Risk is Part of Life

It seems that the police in Norwich – bless ‘em – have spoken severely to a teenager for going round the suburbs in a 17th century plague doctor’s mask, like a huge crow’s head and a long black cloak.

Citizens are said to have claimed he was frightening people. I can understand that very young children might be a little worried, but adults – surely not?

After all, people have been photographed wearing diving gear instead of facemasks in supermarkets and let’s at least try to inject a wee bit of humour into the sad hysteria of what currently passes as normal life in Britain.

Mind you, it is interesting to note that our new state militia think it’s a matter for them. Is it the law that only the Government are allowed to frighten people? 

And is the thing they fear most of all that we might laugh at them? I used to enjoy watching the evening news on BBC but the programme would now be laughable if it was not so pathetic and I certainly won’t watch the ‘bug briefing’ that takes place for interminable hours just before it. It does give me time to enjoy the garden in Spring sunshine but I really do feel that the Media in general have gone overboard in their desire to frighten us all out of our wits.

Because let’s face it, from the moment we take our first breath, death – or the prospect of death – sits on our shoulders. Yet we don’t let it stop us from living normally. We ride bikes, climb trees, smoke, drink, swim in the sea, drive cars, talk to strangers. And most of the time we get away with it.

Life is all a bit of a gamble and part of growing up is learning to balance the potential for gainful living against the prospect of disaster.

Coronavirus has changed all that. Faced with this threat, we have responded by trying to eliminate all risk from our lives. The elderly (that includes myself) and vulnerable have been told to imprison themselves indefinitely. Children have been taken out of schools, the economy has been shut down, life has been put on hold. Fear is a prison of the mind, and we are all behind bars.

I can vaguely understand the reasoning behind this. Stay home, save lives, protect the NHS. That was the original government mantra and to do anything else would probably – by no means certainly – have resulted in a far greater death toll. But it is not and cannot become ‘the new norm’ damnit! Unless the government is prepared to accept complete financial, cultural and social ruin, we the ordinary people have to be allowed to re-acquaint ourselves with risk.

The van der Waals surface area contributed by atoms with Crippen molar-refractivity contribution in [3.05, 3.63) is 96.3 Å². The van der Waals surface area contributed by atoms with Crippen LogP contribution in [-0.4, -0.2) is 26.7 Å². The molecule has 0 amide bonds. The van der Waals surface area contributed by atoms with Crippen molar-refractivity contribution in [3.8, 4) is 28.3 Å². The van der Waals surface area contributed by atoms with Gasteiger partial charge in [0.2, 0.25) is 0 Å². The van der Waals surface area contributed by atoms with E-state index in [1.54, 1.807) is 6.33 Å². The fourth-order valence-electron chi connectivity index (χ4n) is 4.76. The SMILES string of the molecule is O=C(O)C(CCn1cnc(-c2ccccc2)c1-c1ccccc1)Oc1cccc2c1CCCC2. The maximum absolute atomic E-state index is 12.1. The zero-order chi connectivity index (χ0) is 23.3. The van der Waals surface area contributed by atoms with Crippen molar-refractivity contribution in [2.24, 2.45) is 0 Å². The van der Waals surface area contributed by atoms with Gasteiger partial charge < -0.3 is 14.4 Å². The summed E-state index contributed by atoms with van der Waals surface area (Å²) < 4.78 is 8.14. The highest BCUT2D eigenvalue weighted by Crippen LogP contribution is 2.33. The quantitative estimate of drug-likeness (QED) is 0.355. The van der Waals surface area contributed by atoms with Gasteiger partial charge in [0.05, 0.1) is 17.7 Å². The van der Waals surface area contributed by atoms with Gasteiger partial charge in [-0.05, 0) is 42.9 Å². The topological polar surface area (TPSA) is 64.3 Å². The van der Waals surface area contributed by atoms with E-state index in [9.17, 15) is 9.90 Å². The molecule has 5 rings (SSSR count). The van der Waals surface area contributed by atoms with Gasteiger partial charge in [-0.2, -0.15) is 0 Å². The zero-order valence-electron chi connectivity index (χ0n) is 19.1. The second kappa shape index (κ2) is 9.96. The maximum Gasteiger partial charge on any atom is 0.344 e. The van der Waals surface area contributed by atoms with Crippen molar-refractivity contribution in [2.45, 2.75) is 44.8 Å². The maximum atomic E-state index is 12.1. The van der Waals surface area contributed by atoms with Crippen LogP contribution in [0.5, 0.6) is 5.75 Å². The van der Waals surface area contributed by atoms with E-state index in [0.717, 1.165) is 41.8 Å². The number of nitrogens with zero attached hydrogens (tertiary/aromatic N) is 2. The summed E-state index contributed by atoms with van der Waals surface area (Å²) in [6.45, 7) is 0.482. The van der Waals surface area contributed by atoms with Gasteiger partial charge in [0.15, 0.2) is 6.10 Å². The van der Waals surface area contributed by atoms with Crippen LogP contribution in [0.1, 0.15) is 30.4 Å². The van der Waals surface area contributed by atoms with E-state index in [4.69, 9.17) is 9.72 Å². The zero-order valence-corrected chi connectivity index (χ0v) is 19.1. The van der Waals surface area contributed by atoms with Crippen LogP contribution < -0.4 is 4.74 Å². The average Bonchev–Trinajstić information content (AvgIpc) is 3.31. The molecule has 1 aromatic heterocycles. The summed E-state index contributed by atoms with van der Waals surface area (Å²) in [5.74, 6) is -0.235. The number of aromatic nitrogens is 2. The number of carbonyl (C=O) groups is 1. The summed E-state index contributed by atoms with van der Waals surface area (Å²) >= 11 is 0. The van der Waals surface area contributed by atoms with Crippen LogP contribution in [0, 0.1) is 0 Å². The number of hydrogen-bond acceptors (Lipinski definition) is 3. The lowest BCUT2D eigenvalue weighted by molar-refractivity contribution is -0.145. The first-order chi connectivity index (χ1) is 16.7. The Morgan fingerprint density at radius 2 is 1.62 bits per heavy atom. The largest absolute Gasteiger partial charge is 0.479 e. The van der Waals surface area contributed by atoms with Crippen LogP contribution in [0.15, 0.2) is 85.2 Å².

Let’s face it risk and man’s willingness to undertake it is the source of some of humanity’s greatest achievements.

From the electric light to the Moon landings, via almost every technological and medical advance you can think of, risk lies at the root. Risk is inherent in our greatest works of fashion, art, music and literature, expressions of our human desire to push boundaries in pursuit of discovery.

To be alive is to confront risk. To be really alive is to push one’s boundaries to the limit. If no one ever left their home or entered a place of work without a hundred per cent assurance of safety, no one would go anywhere and the world would be a very boring place to be.

Of course, there is a difference between diving into obvious danger and taking a managed risk, but surely it is time to start living again. Slowly, cautiously and with every precaution we must get on with our lives because none of us can cheat death. It is there on our shoulders throughout our lives so surely we must try and enjoy every moment that we are still alive. After a while, locking ourselves away takes away the will to live and the future for all of us seems horribly bleak. Man is a social animal and even loners like me need to occasionally meet up with our friends and family. We need our own chunks of normality back.

What we must have now from Bunter Johnson and his squabbling, buck-passing team of no hopers is a simple message advising us all, young and old alike to use our common sense. Yes, we must shield those with health conditions or other frailties but otherwise let us do whatever we can to get life back to normal and get the country moving again.

This general negativity has gone on far too long and we are all suffering now.

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